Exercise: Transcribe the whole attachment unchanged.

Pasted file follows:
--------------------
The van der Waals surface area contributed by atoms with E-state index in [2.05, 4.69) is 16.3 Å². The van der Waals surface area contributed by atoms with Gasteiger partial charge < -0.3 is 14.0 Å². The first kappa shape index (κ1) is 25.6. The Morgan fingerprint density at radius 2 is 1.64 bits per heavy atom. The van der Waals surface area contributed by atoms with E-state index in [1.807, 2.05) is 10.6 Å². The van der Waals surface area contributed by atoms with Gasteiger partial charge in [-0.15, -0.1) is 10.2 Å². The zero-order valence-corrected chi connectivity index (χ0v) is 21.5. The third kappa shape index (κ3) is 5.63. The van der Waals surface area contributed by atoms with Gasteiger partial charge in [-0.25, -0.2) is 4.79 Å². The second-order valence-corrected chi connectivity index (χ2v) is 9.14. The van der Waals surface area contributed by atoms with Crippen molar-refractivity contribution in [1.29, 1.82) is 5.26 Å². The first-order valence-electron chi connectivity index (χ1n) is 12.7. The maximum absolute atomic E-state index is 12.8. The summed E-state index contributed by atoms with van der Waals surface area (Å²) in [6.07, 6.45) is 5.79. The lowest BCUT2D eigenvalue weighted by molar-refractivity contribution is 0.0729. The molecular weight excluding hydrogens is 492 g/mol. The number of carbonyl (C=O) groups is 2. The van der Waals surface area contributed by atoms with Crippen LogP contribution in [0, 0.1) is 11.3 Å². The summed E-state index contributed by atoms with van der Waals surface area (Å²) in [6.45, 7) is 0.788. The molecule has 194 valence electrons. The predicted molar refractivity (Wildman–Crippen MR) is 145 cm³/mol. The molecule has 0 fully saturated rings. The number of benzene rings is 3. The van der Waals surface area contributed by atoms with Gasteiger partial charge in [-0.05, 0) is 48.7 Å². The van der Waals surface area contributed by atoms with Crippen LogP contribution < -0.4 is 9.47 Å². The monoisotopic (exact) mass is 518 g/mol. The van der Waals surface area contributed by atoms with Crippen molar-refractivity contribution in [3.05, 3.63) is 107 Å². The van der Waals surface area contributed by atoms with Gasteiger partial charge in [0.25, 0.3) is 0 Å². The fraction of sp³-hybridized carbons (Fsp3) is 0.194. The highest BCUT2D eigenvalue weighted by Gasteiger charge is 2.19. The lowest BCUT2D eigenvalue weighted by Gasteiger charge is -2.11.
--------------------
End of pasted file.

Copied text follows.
The van der Waals surface area contributed by atoms with E-state index in [2.05, 4.69) is 16.3 Å². The van der Waals surface area contributed by atoms with Gasteiger partial charge < -0.3 is 14.0 Å². The first kappa shape index (κ1) is 25.6. The Morgan fingerprint density at radius 2 is 1.64 bits per heavy atom. The van der Waals surface area contributed by atoms with E-state index in [1.807, 2.05) is 10.6 Å². The van der Waals surface area contributed by atoms with Gasteiger partial charge in [-0.15, -0.1) is 10.2 Å². The zero-order valence-corrected chi connectivity index (χ0v) is 21.5. The third kappa shape index (κ3) is 5.63. The van der Waals surface area contributed by atoms with Gasteiger partial charge in [-0.25, -0.2) is 4.79 Å². The second-order valence-corrected chi connectivity index (χ2v) is 9.14. The van der Waals surface area contributed by atoms with Crippen molar-refractivity contribution in [1.29, 1.82) is 5.26 Å². The first-order valence-electron chi connectivity index (χ1n) is 12.7. The maximum absolute atomic E-state index is 12.8. The summed E-state index contributed by atoms with van der Waals surface area (Å²) in [6.07, 6.45) is 5.79. The lowest BCUT2D eigenvalue weighted by molar-refractivity contribution is 0.0729. The molecular weight excluding hydrogens is 492 g/mol. The number of carbonyl (C=O) groups is 2. The van der Waals surface area contributed by atoms with Crippen LogP contribution in [0, 0.1) is 11.3 Å². The summed E-state index contributed by atoms with van der Waals surface area (Å²) in [6.45, 7) is 0.788. The molecule has 194 valence electrons. The predicted molar refractivity (Wildman–Crippen MR) is 145 cm³/mol. The molecule has 0 fully saturated rings. The number of benzene rings is 3. The van der Waals surface area contributed by atoms with Gasteiger partial charge in [-0.05, 0) is 48.7 Å². The van der Waals surface area contributed by atoms with Crippen LogP contribution < -0.4 is 9.47 Å². The monoisotopic (exact) mass is 518 g/mol. The van der Waals surface area contributed by atoms with Crippen molar-refractivity contribution in [3.05, 3.63) is 107 Å². The van der Waals surface area contributed by atoms with Gasteiger partial charge in [0.25, 0.3) is 0 Å². The fraction of sp³-hybridized carbons (Fsp3) is 0.194. The highest BCUT2D eigenvalue weighted by Gasteiger charge is 2.19. The lowest BCUT2D eigenvalue weighted by Gasteiger charge is -2.11.